The distal tibia bone quality is of paramount importance for ankle fractures, total ankle implants, ankle fusions, and osteotomy procedures. Despite this fact relatively little is known regarding the overall bone quality for this section of the tibia. Previous literature suggest that there is a statistically significant decrease in bone mineral density within the distal 5% to 10% segment of the tibia medullary canal. This segment of medullary bone is considerable in size and thus valuable for fixation constructs as it is oftentimes utilized for medial malleolar fractures, distal tibia fractures, total ankle replacements, ankle fusions, and other procedures. This study assessed bone attenuation between the distal 5% and 10% mark of the tibia in 1% slices via Hounsfield unit measurements on CT scans based on previously established correlation between Hounsfield units and bone mineral density found on DEXA scans. One hundred five distal tibia segments were assessed with an average interval in percentile slices of 3.8 mm. As expected there was a gradual decrease in bone attenuation noted with each proximal percentile segment. There exists a statistically significant difference in bone attenuation among males versus females as well as those older than 60 years versus younger than 60 years. The findings suggest fixation constructs in the tibia medullary canal may find limited benefit proximal from 7% segment in females ≥60, or 26.1 mm from tibial plafond. Fixation constructs in tibia medullary canal may find limited benefit proximal from 8% segment in males <60, or 32.3 mm from tibial plafond.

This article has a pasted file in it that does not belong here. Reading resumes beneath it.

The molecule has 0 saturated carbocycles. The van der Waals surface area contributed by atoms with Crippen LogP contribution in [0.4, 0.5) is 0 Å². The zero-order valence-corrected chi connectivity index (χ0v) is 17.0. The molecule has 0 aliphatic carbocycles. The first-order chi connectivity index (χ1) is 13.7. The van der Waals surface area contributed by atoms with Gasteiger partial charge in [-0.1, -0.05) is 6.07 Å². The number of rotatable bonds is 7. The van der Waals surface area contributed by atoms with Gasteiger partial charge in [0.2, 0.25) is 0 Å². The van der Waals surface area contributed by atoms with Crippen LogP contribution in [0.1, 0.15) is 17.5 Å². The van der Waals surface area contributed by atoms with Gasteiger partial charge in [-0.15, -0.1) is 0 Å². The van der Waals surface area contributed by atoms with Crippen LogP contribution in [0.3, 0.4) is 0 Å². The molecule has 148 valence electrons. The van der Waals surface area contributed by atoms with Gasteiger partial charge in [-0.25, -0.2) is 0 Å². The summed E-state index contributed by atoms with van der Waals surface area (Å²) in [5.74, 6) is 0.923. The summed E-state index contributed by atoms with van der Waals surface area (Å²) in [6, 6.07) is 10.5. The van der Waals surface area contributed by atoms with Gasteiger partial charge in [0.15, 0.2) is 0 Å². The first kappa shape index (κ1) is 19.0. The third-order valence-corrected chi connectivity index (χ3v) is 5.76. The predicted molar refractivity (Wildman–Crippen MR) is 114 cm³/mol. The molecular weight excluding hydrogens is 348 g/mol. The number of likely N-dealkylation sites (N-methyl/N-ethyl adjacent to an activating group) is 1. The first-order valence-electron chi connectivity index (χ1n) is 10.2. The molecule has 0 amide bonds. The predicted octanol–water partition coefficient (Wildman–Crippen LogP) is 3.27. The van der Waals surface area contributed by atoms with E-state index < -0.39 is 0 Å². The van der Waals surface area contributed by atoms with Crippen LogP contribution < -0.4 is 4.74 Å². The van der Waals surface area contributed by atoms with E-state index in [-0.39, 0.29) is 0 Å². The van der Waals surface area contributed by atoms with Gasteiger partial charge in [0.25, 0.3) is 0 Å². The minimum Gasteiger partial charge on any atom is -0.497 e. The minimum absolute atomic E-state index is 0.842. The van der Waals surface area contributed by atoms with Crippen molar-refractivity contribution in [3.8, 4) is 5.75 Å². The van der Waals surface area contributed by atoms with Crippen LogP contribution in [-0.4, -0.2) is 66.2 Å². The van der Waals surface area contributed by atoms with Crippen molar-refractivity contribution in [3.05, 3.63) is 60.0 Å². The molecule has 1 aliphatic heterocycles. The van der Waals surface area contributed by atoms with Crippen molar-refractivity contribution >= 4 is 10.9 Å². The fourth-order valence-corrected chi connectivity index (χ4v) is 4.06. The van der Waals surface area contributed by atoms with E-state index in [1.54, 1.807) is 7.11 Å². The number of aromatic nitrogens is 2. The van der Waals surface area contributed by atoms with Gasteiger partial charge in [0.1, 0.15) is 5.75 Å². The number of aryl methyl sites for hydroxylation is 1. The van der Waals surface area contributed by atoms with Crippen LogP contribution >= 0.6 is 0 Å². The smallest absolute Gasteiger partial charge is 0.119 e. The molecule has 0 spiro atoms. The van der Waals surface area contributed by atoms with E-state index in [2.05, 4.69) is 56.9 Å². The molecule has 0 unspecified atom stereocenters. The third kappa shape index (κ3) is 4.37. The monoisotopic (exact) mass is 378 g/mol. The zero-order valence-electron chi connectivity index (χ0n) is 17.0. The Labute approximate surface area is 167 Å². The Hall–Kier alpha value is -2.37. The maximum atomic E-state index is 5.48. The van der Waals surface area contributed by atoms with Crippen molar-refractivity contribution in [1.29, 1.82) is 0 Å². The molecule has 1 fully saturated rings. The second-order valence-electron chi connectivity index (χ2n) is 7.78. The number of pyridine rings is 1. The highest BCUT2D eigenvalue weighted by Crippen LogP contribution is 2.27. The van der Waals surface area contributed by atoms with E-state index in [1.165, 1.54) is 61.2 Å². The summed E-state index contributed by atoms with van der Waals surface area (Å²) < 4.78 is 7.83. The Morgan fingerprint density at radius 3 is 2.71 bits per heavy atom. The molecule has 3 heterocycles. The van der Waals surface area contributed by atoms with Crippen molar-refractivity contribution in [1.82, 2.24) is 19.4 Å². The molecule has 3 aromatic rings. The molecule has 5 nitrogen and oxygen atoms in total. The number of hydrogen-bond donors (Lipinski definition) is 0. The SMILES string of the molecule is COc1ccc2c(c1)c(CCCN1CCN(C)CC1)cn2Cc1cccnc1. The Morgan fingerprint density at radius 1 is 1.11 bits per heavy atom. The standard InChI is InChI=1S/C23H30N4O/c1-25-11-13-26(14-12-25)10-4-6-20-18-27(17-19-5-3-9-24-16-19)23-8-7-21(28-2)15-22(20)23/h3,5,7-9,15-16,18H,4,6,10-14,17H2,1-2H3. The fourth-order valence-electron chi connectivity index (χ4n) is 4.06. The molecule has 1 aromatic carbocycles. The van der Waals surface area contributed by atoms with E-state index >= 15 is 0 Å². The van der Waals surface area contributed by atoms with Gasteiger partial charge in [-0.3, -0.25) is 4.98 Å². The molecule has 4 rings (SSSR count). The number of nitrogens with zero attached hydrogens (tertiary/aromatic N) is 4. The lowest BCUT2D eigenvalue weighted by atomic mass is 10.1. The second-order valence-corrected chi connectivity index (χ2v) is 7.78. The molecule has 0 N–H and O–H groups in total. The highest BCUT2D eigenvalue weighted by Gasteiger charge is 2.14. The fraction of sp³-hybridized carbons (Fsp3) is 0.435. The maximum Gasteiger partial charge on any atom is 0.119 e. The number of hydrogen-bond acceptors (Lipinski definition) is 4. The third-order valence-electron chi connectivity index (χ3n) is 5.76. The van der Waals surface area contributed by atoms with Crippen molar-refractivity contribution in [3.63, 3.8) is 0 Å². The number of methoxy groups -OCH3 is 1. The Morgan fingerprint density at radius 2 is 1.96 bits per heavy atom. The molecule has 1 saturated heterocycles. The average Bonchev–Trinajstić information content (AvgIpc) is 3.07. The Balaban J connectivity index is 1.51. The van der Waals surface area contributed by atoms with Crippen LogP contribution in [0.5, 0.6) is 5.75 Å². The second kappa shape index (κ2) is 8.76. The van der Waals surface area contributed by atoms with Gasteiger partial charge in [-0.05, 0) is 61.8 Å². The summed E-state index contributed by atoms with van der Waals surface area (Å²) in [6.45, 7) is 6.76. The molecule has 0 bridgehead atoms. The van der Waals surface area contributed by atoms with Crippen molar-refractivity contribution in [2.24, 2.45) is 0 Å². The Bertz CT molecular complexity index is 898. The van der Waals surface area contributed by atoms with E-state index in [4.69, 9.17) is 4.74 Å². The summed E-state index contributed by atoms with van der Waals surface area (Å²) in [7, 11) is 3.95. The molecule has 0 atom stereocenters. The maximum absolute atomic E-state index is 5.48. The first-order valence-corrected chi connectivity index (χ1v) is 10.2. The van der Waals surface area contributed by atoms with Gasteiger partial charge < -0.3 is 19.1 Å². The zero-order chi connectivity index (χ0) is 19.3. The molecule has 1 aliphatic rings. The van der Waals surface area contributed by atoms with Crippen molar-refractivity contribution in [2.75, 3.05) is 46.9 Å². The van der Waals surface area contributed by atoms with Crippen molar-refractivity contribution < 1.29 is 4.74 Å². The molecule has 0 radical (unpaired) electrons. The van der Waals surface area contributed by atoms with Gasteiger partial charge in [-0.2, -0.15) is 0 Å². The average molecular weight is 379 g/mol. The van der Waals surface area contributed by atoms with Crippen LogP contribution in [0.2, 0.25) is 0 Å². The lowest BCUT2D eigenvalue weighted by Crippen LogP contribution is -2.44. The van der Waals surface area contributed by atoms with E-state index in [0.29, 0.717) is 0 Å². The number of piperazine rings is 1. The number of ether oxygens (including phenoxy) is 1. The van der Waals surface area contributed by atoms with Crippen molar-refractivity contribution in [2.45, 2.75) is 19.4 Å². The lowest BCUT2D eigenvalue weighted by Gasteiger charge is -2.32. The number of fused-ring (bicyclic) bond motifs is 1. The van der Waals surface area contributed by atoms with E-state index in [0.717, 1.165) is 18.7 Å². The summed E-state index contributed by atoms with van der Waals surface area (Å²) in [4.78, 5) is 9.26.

Level of Clinical Evidence
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Published online: May 23, 2022
Financial Disclosure: No internal or external funding to report.
Conflict of Interest: None reported.
This study has been approved through the Institutional Review Board at HealthPartners Institute Medical Research.
© 2022 by the American College of Foot and Ankle Surgeons. All rights reserved.